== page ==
This post is specifically about graduate school. I’m not referring to artists, because my experience is that, when people want to be artists, they know exactly what they want to do. Moreover, I have no experience with trying to be an artist or advising people planning on the artist life. I do have plenty of experience with graduate school.
After the discussion of the necessity of Plan B, I thought it might be useful to talk about how graduate school should fit into a Plan A. My day job, teaching test prep, is all about helping people reach Plan A. In doing so, I’ve learned quite a bit about how people think through graduate school and thus their Plan A’s.
I’ve learned that most people don’t. They instead just go to what feels like next. Others have a generic idea that it will make them more prosperous, without considering the costs, both in terms of tuition and “opportunity costs”. Yet others think that going back to school will take away the difficulties of a bad economy or job. Most of the time, graduate school is in and of itself Plan A, without any thought to what comes after.
As in the last post, this is also personal experience. I went to grad school (the first time) with a vague idea that I wanted to work “in politics”. I was sick of being a bank teller, and knew I wanted “something better”. I applied to a local Political Science Master’s program, was accepted, and graduated on the Dean’s List. I then found myself no more employable than I’d been with my Bachelor’s.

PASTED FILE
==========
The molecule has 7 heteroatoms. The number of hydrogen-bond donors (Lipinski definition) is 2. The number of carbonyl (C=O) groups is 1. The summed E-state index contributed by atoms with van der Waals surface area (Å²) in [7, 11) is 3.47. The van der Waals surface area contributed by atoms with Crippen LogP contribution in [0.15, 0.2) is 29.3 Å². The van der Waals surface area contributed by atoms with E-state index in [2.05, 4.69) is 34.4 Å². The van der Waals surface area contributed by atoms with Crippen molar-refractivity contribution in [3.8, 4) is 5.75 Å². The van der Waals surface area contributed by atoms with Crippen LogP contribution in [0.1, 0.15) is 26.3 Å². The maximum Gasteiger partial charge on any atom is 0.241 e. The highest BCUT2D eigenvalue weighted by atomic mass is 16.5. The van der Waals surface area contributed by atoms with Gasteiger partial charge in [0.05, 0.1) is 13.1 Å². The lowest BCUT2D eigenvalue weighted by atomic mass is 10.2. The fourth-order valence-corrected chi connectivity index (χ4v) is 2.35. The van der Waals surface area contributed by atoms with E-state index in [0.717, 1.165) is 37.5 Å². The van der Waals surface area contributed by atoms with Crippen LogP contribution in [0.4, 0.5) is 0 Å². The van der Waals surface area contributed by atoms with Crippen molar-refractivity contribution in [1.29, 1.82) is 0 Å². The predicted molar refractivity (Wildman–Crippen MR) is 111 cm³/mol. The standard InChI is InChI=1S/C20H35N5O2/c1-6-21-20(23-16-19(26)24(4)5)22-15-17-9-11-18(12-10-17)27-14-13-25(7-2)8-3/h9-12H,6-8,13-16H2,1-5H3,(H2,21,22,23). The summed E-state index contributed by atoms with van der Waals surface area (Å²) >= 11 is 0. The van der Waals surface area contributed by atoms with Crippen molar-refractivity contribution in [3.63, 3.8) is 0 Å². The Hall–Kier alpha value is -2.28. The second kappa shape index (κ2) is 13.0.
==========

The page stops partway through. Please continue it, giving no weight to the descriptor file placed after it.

The problem was that I hadn’t made a plan past “get a Master’s.” When I was nearly done, I made a plan to get a PhD. Why? Because it seemed like the next thing. I wasn’t too far off from this kid:
Once I was rejected (because I didn’t think through my applications or engage in any networking), I moved on to applying for jobs. However, I hadn’t spent my time in graduate school working on the skills I’d need. I hadn’t considered what kind of jobs I’d want, or what I was qualified for. I hadn’t prepared in any way for the time after.
This is not to say that everybody, everywhere must have a detailed Plan A. In some ways, the many different jobs I’ve held as Plan Now have been helpful and have made Plan A more likely. However, the first time I went to graduate school cost me 2 years and $50,000 that did little for me, because I didn’t have a plan. It took another graduate program (with more focus and planning) for Plan A to become at all likely.
Graduate school is a terribly expensive investment in both time and money. I want to sit down and talk with every single one of my students and make sure that student has a plan. For those that don’t, I want to talk them out of it. (This is doubly true of those who pursue a business degree.)
The “tl;dr” version is simple: Graduate school should never be an end in itself, and it is not an automatic pass to anything else. Make sure you’ve planned out exactly what you want to do before going.